Changes in Knee Kinematics Reflect the Articular Geometry after Arthroplasty
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We hypothesized changes in rotations and translations after TKA with a fixed-bearing anterior cruciate ligament (ACL)-sacrificing but posterior cruciate ligament (PCL)-retaining design with equal-sized, circular femoral condyles would reflect the changes of articular geometry. Using 8 cadaveric knees, we compared the kinematics of normal knees and TKA in a standardized navigated position with defined loads. The quadriceps was tensed and moments and drawer forces applied during knee flexion-extension while recording the kinematics with the navigation system. TKA caused loss of the screw-home; the flexed tibia remained at the externally rotated position of normal full knee extension with considerably increased external rotation from 63° to 11° extension. The range of internal-external rotation was shifted externally from 30° to 20° extension. There was a small tibial posterior translation from 40° to 90° flexion. The varus-valgus alignment and laxity did not change after TKA. Thus, navigated TKA provided good coronal plane alignment but still lost some aspects of physiologic motion. The loss of tibial screw-home was related to the symmetric femoral condyles, but the posterior translation in flexion was opposite the expected change after TKA with the PCL intact and the ACL excised. Thus, the data confirmed our hypothesis for rotations but not for translations. It is not known whether the standard navigated position provides the best match to physiologic kinematics.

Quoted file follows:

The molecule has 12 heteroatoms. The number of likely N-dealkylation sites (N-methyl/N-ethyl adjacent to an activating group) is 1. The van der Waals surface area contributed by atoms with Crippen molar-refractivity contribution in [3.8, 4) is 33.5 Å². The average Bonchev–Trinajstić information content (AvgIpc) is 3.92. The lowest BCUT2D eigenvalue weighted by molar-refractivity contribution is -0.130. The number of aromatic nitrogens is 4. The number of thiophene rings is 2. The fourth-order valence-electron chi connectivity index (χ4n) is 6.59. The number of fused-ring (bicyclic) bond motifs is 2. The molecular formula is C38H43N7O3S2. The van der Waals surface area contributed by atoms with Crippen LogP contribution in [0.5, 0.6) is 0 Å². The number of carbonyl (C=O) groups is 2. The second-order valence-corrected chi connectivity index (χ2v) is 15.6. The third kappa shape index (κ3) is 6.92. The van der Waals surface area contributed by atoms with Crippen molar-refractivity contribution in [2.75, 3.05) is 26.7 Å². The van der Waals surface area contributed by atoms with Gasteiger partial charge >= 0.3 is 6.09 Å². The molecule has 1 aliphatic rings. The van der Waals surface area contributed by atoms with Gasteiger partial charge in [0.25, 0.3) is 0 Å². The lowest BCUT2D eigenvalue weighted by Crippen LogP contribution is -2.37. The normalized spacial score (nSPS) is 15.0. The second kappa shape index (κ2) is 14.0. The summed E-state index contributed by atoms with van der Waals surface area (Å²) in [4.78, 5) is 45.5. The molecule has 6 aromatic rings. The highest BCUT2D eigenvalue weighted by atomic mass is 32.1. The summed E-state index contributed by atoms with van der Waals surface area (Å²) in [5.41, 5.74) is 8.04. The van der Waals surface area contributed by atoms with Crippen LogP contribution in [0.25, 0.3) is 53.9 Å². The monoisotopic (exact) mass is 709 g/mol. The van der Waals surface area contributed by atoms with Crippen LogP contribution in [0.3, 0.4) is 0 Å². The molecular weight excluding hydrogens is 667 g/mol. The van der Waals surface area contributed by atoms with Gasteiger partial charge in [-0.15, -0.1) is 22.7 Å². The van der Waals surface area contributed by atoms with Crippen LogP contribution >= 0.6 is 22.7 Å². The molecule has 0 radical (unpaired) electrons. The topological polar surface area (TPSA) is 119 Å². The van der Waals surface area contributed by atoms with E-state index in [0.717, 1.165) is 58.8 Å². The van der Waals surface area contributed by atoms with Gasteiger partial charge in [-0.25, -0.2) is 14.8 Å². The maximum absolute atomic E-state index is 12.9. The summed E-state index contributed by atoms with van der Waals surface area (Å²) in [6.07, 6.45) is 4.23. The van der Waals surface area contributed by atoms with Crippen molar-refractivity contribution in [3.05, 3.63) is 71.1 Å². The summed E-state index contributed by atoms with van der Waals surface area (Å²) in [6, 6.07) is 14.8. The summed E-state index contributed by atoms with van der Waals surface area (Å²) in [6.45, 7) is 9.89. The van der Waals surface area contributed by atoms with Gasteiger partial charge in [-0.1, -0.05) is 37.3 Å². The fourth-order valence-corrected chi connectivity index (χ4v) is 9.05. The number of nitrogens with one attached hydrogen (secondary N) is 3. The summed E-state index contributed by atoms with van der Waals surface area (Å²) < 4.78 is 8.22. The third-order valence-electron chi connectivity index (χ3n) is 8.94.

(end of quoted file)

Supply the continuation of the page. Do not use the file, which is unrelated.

KeywordsAnterior Cruciate Ligament Femoral Component Posterior Cruciate Ligament Tibial Rotation Intact Knee
We thank D. Lucas, who performed much of the experimental work; however, the analysis, discussion, and conclusions are those of the authors alone. We thank J. L. Moctezuma, H. Boschert, and P. Zimmerman of Stryker (Leibinger) for their support with data recording using the Stryker Navigation System; and P. Wilson of the Mechanical Engineering Department for technical support. We also thank Prof P. Aichroth for advice.
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